Born out of a need to do something quickly about the reality of alarming health statistics threatening the lives of African American men, the Memphis chapter of Black Men Run has evolved into an inclusive group of friends who are as interested in giving back as in their own fitness goals.
To look at photos of Black Men Run
, you might think many of its members are long-time elite runners. But Roland Woodson, the Memphis Run Captain, ran his first mile in April of 2013 and has managed to complete three half-marathons since. He attributes his growing love of running and much of his success to the accountability of Black Men Run.
When Woodson's friend and former junior high classmate Jason Russell was in the process of starting Black Men Run nationally, he contacted Woodson to head up the Memphis chapter in July of last year. Woodson had some doubts. "I was running three to five miles," says Woodson. "In my mind I wasn't convinced that I was that type of runner, or that I had enough experience. But Jason asked, 'Do you love running? Has it changed your life? Then you're a runner.'"
On their very first group run, which took place in Shelby Farms in August last year, there were just two runners, including Woodson. Eleven months later, Black Men Run Memphis has a core group of 30-40 men and women and more than 500 members on Facebook
, where times and locations for three weekly group runs are posted. Woodson is quick to tell you that the Memphis group is incredibly inclusive. "Anyone is able to come, regardless of race or gender," Woodson says. "But of course the core is to promote health and wellness among African American men through a culture of running."
Woodson cites upsetting health statistics about black men, including doubled risk of stroke and a high rate of heart disease, but feels that running can be a viable solution. "Running is one of the best prevention tools. It makes your heart strong, helps you with mental sharpness, makes you happy and fights depression," he says. The group aims to be a platform to spread awareness about and subsequently to combat these statistics.
Jay Guzman, tattoo artist and Run Coordinator for Black Men Run, is both cautionary tale and success story. Guzman once weighed nearly 400 pounds and had been admitted to the ICU twice after temporarily losing his eyesight to diabetes. Due to a growing passion for running and cycling that nears fanaticism, aided by gastric bypass surgery and radical changes to his diet, Guzman has completed seven marathons, three triathlons, and multiple bike-a-thons. "I've literally become addicted to working out through my running," Guzman vows. "I've never found myself more at peace with things."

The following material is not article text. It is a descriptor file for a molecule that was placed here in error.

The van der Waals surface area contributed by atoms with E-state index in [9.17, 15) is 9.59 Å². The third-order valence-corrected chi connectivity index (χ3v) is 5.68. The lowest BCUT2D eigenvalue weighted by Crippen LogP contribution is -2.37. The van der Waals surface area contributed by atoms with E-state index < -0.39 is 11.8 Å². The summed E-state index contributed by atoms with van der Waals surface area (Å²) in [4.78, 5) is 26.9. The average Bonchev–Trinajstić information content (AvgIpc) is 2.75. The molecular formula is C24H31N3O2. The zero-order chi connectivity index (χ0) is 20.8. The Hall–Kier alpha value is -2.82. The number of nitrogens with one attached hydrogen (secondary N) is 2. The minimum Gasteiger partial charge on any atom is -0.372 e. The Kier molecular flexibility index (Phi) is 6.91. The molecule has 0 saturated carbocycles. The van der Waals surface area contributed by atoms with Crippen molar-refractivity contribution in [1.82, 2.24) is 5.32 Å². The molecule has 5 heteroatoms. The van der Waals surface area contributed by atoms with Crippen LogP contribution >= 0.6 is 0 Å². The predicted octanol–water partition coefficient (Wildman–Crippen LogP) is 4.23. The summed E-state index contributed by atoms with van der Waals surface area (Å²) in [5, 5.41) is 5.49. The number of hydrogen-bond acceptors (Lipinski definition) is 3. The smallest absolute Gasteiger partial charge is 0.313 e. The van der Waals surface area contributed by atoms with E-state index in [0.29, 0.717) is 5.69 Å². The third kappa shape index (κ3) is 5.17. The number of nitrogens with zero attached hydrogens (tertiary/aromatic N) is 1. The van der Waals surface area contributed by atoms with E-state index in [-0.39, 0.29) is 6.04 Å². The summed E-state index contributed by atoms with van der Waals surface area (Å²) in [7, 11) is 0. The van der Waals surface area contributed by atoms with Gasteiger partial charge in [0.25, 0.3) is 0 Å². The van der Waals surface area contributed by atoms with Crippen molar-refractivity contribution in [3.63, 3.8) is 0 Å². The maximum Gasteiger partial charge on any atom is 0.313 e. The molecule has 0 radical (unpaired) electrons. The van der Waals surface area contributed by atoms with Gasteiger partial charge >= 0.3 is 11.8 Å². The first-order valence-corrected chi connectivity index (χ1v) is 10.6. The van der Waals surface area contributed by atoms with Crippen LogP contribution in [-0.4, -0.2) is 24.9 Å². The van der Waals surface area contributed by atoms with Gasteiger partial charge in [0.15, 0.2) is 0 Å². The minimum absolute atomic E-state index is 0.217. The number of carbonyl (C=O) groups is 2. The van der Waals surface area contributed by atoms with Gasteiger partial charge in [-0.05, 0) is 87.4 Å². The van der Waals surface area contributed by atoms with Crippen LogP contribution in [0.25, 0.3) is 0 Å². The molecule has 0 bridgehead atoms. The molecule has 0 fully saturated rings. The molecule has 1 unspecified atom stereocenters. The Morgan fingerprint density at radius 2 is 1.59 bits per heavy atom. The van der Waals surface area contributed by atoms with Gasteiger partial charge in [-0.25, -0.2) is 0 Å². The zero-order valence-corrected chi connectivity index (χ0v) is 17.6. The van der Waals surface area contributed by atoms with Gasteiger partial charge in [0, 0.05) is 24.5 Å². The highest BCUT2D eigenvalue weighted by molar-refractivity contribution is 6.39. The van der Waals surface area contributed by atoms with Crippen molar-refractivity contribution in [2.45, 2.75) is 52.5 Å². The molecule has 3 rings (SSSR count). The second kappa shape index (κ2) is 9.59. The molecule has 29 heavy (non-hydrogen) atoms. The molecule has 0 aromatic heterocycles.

Like other members, Guzman thrives on the friendships and the care they show for each other. Each organized run has a designated run coordinator who follows the motto "No person left behind." When these pacers finish their intended distance on a group run, they turn around and go back to the last person and walk or run with them as they complete their miles. "You won't be ever be last if someone is with you, cheering you, encouraging you, giving you pointers every single step," Guzman explains, enthusiastic about the sense of the community. "Yesterday I was having a horrible day; the camaraderie of the group lifted my whole day."
Begun in Atlanta in July of 2013, Black Men Run has grown chapters in 42 cities, in 23 states, and in Europe in under a year. "What went from being a group of brothers running together to support each other has turned into something so much bigger than us," Woodson asserts. "In my capacity as captain, I think about what we can do for people, our community, humanity."
The Memphis group has participated in multiple Heroes runs for St. Jude Children's Research Hospital
, raising funds to support its mission and even taking a St. Jude family under their wing.
Both the philanthropy and welcoming nature of Black Men Run Memphis make it stand out as a unique chapter. Woodson elaborates on the variety of the group: "We're made up of different ages, all different career choices, demographics, body types." Runners of all skill levels are welcome, including beginners.
Woodson notes that people are initially apprehensive. "They think, I'm not black or a man. Then they see our energy and that we are really welcoming." And this willingness to accept women in the group has looped back to help Black Men Run fulfill its original goal. "In Memphis, the attention on what the African American community is doing is not always the most positive," Woodson admits. "The thing that's really cool," he enthuses, "is some of the ladies [who run with the group] have teenage and young adult sons who join us. Some are single parents and wanted an avenue for their sons to be around positive males. Sometimes they even bring their daughters in the mindset of promoting healthy living. That's one of the biggest draws of our group, just the positivity that comes from it."
Guzman has a message for the community, in hopes that his personal story will inspire others to make life-saving changes: "I read a while back that every time you take a puff on a cigarette, you shorten your lifespan. I look at running, every step that I take, and I'm adding seconds, days, years. With every mile that I run, that's another day that I can spend with my children and grandchildren."
He kindly exhorts Memphians to "get out there and increase your life, don't decrease it."